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Ideas for a windy garden

We have a new build end terrace house so the garden is an L shape.
There is a public path that runs along the side of our garden and a path that runs along the back of the neighbours gardens. 
This creates quite alot of wind. Almost a T shape wind tunnel. We are also by the coast and on a hill and so expect it to be windy but am just looking for ideas for ways to minimise it.
I will upload pictures - the corner where the sun lounger is I would love to make an area to sit that is much less windy.

I was thinking a fence from wall to house and bushes or fence on the wall to help with privacy too, any advice appreciated. 

*the patchy lawn is a seperate issue I am aware of :) 

First post so thanks for any replies. 


  • GreenbirdGreenbird Posts: 237
    edited May 2020
    I'm stumped to come up with anything other than what you've already said sorry.

    Looks like it'll be quite a challenge to stop the wind without sacrificing the view with fencing or something horrid like leylandii. It would also be a shame to loose the effect of that stone wall.

    You're right, some kind of 'wind break' is a must on the side of your house.
  • JennyJJennyJ Posts: 9,586
    If you go for a fence, choose a type with small gaps between the boards like the one at the other side which will filter and slow the wind, rather than a solid one which would cause turbulence.
    Which way does the wind mostly come from? If the main problem is a wind tunnel down the side of the house, try fencing just the house-to-wall section first (about where the row of troughs is) and see if that helps, before you commit to fencing/planting along the wall too.
    If you do plant along the wall, a mixed border with tough types of shrub well spaced out might slow the wind better and look nicer, but it won't be instant (small plants establish better).

    Doncaster, South Yorkshire. Soil type: sandy, well-drained
  • That's very helpful thank you. 

    The wind mostly comes along the side of the house but also along the back wall of the garden too. 

    Do you think the fence would stop the wind more if we did it the other end of the house rather than where the troughs are as we don't mind losing that side bit of garden.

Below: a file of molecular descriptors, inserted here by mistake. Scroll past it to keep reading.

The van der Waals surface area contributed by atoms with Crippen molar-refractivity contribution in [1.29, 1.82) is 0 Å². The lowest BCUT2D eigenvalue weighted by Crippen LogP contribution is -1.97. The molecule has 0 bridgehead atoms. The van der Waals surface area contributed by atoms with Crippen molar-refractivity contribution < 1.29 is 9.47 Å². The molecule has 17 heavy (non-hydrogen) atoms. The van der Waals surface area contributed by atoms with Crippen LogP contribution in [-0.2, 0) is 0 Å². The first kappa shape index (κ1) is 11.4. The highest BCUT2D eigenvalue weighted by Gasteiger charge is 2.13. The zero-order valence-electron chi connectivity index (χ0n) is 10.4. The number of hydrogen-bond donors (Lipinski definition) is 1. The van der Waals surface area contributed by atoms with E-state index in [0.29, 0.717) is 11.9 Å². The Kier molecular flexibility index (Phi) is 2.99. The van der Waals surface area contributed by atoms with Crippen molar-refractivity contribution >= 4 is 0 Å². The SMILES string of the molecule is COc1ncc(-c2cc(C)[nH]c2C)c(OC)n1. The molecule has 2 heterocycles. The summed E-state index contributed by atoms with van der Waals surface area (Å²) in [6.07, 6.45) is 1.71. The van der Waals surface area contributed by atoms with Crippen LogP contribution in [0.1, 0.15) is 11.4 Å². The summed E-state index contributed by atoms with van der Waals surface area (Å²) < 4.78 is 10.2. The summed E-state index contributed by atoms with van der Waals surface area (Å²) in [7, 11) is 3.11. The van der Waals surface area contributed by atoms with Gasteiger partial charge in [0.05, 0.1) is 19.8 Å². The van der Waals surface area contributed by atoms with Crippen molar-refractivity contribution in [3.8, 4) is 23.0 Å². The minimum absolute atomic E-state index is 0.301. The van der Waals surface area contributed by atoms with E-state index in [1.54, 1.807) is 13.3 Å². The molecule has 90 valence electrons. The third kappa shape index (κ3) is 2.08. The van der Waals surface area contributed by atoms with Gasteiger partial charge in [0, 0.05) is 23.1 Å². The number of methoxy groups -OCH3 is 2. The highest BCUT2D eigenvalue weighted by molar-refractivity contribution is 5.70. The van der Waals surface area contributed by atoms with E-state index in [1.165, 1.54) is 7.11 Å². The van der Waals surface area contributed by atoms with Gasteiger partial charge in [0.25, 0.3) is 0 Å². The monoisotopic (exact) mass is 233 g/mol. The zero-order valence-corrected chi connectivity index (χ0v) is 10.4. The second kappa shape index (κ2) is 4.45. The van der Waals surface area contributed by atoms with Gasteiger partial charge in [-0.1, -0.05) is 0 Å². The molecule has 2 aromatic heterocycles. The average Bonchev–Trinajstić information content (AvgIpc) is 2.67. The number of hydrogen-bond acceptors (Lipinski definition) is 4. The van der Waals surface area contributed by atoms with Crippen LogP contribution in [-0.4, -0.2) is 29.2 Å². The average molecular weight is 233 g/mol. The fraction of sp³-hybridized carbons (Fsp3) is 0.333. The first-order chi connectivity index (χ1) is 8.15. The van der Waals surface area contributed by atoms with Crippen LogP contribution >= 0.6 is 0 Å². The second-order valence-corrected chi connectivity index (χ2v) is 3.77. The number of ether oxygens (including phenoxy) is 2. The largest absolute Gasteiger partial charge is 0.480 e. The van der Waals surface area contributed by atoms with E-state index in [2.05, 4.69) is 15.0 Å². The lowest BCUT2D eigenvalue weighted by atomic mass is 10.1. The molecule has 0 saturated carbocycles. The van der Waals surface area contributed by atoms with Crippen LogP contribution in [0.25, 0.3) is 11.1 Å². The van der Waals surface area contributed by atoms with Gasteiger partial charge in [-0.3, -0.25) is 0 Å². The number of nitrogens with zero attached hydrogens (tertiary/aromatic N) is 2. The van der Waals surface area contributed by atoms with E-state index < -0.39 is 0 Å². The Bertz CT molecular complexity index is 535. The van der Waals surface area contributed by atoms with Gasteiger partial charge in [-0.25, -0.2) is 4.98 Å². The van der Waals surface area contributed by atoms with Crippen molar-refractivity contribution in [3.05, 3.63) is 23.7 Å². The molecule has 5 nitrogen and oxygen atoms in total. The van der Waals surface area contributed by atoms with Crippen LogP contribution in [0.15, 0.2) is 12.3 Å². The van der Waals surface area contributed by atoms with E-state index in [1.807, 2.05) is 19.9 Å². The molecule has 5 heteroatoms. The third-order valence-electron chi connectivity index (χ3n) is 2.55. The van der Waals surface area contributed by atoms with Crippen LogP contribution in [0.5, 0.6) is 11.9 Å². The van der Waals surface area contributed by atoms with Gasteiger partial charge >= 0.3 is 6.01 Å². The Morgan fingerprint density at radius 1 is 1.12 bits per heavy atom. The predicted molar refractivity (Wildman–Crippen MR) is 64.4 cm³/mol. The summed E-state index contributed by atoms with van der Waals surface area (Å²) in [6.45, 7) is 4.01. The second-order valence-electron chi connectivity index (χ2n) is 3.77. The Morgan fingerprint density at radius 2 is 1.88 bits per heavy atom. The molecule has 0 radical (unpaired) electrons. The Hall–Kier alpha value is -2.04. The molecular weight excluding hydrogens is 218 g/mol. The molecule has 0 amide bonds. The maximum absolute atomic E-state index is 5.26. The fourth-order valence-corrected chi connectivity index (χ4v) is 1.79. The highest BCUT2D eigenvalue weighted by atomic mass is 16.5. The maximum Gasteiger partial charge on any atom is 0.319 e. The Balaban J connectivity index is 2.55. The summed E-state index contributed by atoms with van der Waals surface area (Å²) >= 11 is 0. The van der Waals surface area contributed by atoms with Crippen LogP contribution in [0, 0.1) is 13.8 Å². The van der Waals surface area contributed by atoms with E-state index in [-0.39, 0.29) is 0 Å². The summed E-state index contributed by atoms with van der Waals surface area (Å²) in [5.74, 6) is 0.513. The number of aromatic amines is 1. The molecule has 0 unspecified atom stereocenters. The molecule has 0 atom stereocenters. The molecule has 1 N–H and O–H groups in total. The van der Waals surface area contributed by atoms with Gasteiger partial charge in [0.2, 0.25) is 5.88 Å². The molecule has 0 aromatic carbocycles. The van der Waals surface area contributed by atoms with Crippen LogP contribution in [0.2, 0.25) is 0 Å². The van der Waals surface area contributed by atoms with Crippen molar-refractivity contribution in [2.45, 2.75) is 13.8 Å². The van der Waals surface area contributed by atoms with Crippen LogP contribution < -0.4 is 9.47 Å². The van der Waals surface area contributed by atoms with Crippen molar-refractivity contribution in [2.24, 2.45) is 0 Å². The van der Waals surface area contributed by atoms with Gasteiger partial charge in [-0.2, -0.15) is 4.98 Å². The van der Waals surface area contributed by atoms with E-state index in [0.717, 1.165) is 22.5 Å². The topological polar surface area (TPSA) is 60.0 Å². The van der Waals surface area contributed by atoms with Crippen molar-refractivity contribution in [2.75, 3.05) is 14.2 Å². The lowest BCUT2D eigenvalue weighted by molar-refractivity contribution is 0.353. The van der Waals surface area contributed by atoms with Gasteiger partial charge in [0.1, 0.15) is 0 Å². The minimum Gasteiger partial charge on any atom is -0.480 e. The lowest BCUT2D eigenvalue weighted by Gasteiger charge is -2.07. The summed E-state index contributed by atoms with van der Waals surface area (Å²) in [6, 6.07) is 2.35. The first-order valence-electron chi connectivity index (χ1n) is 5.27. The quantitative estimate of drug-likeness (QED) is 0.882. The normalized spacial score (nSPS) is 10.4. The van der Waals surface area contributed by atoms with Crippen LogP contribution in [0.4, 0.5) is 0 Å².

Also what type of shrub? Something all year round that would eventually grow to make a screen would be good but I'm not sure what?

    Any ideas what I could put along the fence where sun lounger is to stop wind blowing through so much? 

    I'm sorry I'm quite a novice. 
  • JennyJJennyJ Posts: 9,586
    I'm thinking mixed border - some deciduous flowering types and some evergreens, contrasting foliage etc. You'd need to research for your particular soil type (sand, clay, acid, alkaline?) and aspect (does it face north, south etc) but here's a link to the RHS page on windbreaks , and here's what the RHS plant finder came up with for an exposed situation and coastal (with no other filters - I didn't filter on height so some of them are low-growing)
    Hope that gives you some ideas.
    Doncaster, South Yorkshire. Soil type: sandy, well-drained
  • FairygirlFairygirl Posts: 53,942
    edited May 2020
    I had a similar issue when we built an extension at a previous house. I have the same problem here, having done the same,  and the wind often undoes the bolt on the side gate. It has a second one at the bottom now  ;)

    I used a fence front and back at the previous house, at right angles to the boundary. Sorry I don't have any photos, as it was pre digital camera. I did have a boundary hedge, but i also planted along the bit of fence at the rear of the house - similar to your site. I then had a planted border beyond that which filtered it. It then led into another planted section at right angles, so it was parallel to the fence, but it came further into the garden. Hope that makes sense!
    Like @JennyJ mentions, I used fencing with gaps - a solid barrier can make things worse, and we had an iron gate - so gaps again. That filters the wind too. 

    Shrubs running on an angle, or just in a staggered row, down the side will help too. You can use things like Eleagnus or even just Laurel, as they'll take plenty of abuse. The idea is to filter the wind, not try and block it. 
    You can use pergolas/screens with climbers in the main part of the garden - that will do a similar job, but you may find there's a certain amount of wind that you'll just have to put up with. Where I live, we only notice when there isn't any wind  :D
    It's a place where beautiful isn't enough of a word....

    I live in west central Scotland - not where that photo is...
  • Thank you.
    I think we will go for a high fence with gaps from wall to house (not sure which EMS is best yet.) Shrubs along the wall;Laurel seems to be a  easy option with a screen against that top corner of fence to help with the wind.

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